Interview: Keeley Hawes on BBC Two's Summer of Rockets

Set in the UK during the tumultuous summer of 1958, Summer Of Rockets follows Samuel Petrukhin, a Russian-born Jewish inventor and businessman, who specialises in manufacturing hearing aids. Following the Soviet’s launch the first intercontinental ballistic missile, and the start of the Space Race, fear permeates the lives of all.

1957. The Petrukhin family attend the Goodwood races where they meet Kathleen (Keeley Hawes) and Richard Shaw MP (Linus Roache). When their eight year-old son Sasha Petrukhin (Toby Woolf) wanders off, there is a frantic search and Kathleen eventually finds him. Over lunch, Sasha falls ill and is rushed to hospital with appendicitis.

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A few months later, Sasha is preparing to go to Downham House boarding school. His 17 year-old sister Hannah ( Lily Sacofsky) is soon to be presented as a debutant to the Queen at Buckingham Palace, yet she can’t help but question the futility of learning how to courtesy in a world that is shaken by the threat of the atom bomb. Both Sasha and Hannah dread their near futures.

Kathleen unexpectedly visits Samuel Petrukhin (Toby Stephens) at his hearing aid business as she is hoping he will have a suitable device for her aunt. He shows her his latest invention, the staff locator - a new piece of equipment that will revolutionise the way people communicate within hospitals and other businesses.

In preparation for her London debutant season, Hannah begins etiquette classes. She is meant to be in Miss Laidlaw’s class - the A Class - but chooses to attend the more casual B class run by Nicholas Halliday (Matthew James Thomas).

Samuel and his colleague Courtney (Gary Beadle) become suspicious when they realise they are constantly being followed by several men as they attend hearing aid fittings.

At half term, the Petrukhins attend the Shaw’s for lunch where they meet Lord Arthur Wallington (Timothy Spall). Samuel explores the garden and discovers something curious.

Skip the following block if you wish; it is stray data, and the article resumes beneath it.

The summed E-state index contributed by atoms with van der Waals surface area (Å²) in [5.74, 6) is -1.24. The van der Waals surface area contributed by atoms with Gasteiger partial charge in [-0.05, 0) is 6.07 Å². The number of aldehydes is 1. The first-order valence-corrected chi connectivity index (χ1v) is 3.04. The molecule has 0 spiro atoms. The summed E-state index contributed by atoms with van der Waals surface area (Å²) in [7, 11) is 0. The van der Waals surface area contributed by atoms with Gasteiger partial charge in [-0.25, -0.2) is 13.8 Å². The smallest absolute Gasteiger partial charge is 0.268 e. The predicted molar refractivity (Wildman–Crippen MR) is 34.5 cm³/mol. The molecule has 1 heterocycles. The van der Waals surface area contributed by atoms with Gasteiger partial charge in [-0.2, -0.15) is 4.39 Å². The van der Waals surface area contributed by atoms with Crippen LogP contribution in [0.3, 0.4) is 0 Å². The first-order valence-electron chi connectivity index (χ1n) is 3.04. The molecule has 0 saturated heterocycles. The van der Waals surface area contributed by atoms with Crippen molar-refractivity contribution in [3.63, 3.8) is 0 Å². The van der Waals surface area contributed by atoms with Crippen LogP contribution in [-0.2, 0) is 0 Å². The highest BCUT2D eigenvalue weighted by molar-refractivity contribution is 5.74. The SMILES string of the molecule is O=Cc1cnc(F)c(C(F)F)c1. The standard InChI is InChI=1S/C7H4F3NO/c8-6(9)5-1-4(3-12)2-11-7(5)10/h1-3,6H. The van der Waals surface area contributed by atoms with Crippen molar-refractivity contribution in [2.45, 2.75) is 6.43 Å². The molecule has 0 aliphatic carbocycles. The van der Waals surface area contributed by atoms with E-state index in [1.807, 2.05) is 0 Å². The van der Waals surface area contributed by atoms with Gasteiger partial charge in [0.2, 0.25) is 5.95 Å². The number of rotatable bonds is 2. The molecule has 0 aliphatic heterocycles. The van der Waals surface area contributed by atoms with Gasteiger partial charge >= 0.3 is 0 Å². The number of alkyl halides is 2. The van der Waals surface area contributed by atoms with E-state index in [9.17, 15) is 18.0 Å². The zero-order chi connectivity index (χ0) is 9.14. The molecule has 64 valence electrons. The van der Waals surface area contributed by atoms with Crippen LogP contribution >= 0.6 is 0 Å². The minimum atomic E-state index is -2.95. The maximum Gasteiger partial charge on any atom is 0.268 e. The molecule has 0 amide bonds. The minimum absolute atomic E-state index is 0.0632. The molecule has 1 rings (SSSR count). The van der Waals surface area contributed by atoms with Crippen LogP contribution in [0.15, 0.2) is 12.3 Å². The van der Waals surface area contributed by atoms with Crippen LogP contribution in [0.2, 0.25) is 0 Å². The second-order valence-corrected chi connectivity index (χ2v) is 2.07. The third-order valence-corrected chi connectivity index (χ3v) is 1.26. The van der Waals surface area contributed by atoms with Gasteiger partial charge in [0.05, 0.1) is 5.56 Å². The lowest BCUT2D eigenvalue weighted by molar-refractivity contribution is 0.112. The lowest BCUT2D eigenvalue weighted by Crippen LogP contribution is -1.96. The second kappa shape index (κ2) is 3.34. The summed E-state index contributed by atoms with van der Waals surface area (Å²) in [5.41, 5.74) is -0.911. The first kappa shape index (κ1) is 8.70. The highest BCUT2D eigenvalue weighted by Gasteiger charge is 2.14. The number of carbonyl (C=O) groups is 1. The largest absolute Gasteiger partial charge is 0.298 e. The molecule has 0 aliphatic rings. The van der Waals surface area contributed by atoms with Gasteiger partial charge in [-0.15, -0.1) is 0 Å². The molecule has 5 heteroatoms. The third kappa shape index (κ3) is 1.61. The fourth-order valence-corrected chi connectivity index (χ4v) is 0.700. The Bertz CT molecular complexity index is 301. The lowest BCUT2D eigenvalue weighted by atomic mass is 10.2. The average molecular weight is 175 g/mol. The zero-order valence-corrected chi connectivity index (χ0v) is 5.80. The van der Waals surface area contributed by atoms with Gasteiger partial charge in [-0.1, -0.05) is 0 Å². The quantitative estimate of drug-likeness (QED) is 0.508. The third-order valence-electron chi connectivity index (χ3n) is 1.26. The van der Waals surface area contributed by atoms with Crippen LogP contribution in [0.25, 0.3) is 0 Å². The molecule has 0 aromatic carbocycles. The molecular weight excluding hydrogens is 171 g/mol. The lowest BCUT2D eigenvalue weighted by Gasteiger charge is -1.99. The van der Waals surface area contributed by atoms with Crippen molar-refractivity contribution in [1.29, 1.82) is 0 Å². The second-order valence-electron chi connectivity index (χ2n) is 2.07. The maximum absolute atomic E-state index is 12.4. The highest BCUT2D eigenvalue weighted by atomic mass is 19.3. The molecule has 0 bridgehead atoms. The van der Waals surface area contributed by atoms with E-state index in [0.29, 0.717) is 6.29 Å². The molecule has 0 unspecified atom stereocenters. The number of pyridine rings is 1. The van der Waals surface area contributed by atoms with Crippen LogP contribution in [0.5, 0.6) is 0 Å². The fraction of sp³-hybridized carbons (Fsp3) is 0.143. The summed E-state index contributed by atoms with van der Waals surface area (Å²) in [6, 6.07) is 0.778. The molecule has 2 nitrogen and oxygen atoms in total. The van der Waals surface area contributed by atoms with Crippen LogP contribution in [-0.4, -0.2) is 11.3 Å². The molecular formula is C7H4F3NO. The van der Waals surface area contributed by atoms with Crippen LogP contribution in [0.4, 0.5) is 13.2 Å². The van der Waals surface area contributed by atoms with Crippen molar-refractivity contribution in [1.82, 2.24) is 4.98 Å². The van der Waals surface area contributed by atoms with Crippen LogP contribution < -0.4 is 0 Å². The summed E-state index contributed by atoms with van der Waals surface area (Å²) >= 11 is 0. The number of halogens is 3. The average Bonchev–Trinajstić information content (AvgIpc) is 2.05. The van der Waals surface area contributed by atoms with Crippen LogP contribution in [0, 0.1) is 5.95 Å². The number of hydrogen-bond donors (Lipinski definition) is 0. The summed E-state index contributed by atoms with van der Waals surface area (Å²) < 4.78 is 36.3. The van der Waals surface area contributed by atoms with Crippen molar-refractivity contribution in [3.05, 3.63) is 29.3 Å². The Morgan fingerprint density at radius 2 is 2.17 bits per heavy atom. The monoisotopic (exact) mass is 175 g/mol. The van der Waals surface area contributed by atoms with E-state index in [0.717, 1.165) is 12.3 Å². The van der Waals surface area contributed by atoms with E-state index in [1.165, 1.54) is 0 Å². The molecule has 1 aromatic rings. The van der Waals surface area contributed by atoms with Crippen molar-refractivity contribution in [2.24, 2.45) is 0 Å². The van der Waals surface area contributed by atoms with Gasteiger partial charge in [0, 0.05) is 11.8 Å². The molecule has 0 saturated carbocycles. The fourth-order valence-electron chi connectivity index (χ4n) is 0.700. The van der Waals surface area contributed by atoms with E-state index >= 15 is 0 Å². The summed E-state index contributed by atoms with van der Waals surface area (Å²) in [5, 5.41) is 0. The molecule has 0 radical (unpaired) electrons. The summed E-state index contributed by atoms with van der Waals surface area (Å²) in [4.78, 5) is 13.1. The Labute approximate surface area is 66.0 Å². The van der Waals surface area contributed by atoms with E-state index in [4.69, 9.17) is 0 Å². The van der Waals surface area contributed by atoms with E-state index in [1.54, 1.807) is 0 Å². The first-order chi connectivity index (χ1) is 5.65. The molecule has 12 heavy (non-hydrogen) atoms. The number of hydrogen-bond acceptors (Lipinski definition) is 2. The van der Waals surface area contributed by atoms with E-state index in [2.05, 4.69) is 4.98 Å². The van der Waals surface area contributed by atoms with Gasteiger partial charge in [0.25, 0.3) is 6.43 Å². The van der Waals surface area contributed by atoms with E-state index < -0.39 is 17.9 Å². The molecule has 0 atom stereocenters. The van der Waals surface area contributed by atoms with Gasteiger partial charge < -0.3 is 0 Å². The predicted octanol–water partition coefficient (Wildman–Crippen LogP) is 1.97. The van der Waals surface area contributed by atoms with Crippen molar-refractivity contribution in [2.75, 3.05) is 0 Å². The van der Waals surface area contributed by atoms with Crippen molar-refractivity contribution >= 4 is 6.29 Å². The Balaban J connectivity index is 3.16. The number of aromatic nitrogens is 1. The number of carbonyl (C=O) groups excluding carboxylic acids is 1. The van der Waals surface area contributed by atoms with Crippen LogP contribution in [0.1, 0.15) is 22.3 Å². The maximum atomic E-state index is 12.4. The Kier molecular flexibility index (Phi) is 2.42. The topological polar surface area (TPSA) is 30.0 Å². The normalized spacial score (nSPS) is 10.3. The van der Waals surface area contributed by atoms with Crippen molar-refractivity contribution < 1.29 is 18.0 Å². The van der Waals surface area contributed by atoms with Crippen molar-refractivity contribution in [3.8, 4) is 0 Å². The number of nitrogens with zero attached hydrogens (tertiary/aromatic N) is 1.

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Keeley Hawes plays Kathleen Shaw in Summer of Rockets.

Can you tell us about your character in Summer of Rockets?
I play Kathleen Shaw. She is a politician’s wife and very much a woman of her time. Everybody in the show has secrets and we find out that Kathleen is also hiding something. But because of her position in society, and the fact her husband is a politician, it’s a secret that is kept within the family. This is very difficult for Kathleen, because she is the public face of the family, and must behave as though everything is fine. And of course, it isn't.

Is there anything particular you did to prepare for this role?
It’s all there in Stephen's wonderful writing. And we had a really luxurious three-week rehearsal period which was very intense, fun and productive. Usually with television, you don't get any rehearsal; generally you just go straight in. Stephen spends weeks with the actors sitting, talking, going through every aspect of the script. Therefore everyone is very well informed by the time we start. I felt incredibly well prepared.

And you haven't worked with Stephen before Summer of Rockets?
I hadn’t worked with Stephen before but I'd wanted to for a long time. I met him at various times for other projects but nothing worked out until now. Summer of Rockets feels like the right thing to have made together. I was very flattered to be asked, and it was a unique experience.

When you were looking into the period (the late 1950s and the beginning of the Cold War) is there anything that stood out or surprised you?
The season’s debutantes being presented to the Queen and there being a huge cake brought out at Queen Charlotte’s Ball I had no idea about... I'm not sure how people don't know about that enormous cake! It’s extraordinary - it took about six people to wheel it out on set. It’s ridiculous and incredibly British and very old-fashioned.

And then of course there’s the fact this is very close to Stephen's heart and a very special piece for him. I’ve known Stephen for a long time and yet I had no idea about his father’s hearing aid business or that he was under surveillance by MI5. It is fascinating.

Is there a memorable moment that stands out?
All of it! It’s called Summer of Rockets and we filmed last year and could not have had a better summer. It really was extraordinary. There were endless beautiful locations and hugely ambitious locations - the cast and crew were filming on the Mall at 3am on a Sunday morning. When you’re watching those scenes, you would think its CGI, it’s incredible that they shot a period piece right there in front of Buckingham Palace. I'm still not quite sure how they managed that. They've done a brilliant job.

And the Shaw’s house and gardens were just breathtaking, amazingly beautiful.

And finally, can you sum up the series and why you think people should watch?
It’s semi-autobiographical and it’s about a really interesting period in history. It’s full of fascinating detail and the characters are beautifully drawn.

Also it's a love letter to film and TV, and really demonstrates Stephen’s great love for the medium.

There’s so much, it’s impossible to sum it up but: it looks extraordinary as well as being an incredible story. I’m very proud of it.

Catch Summer of Rockets on BBC iPlayer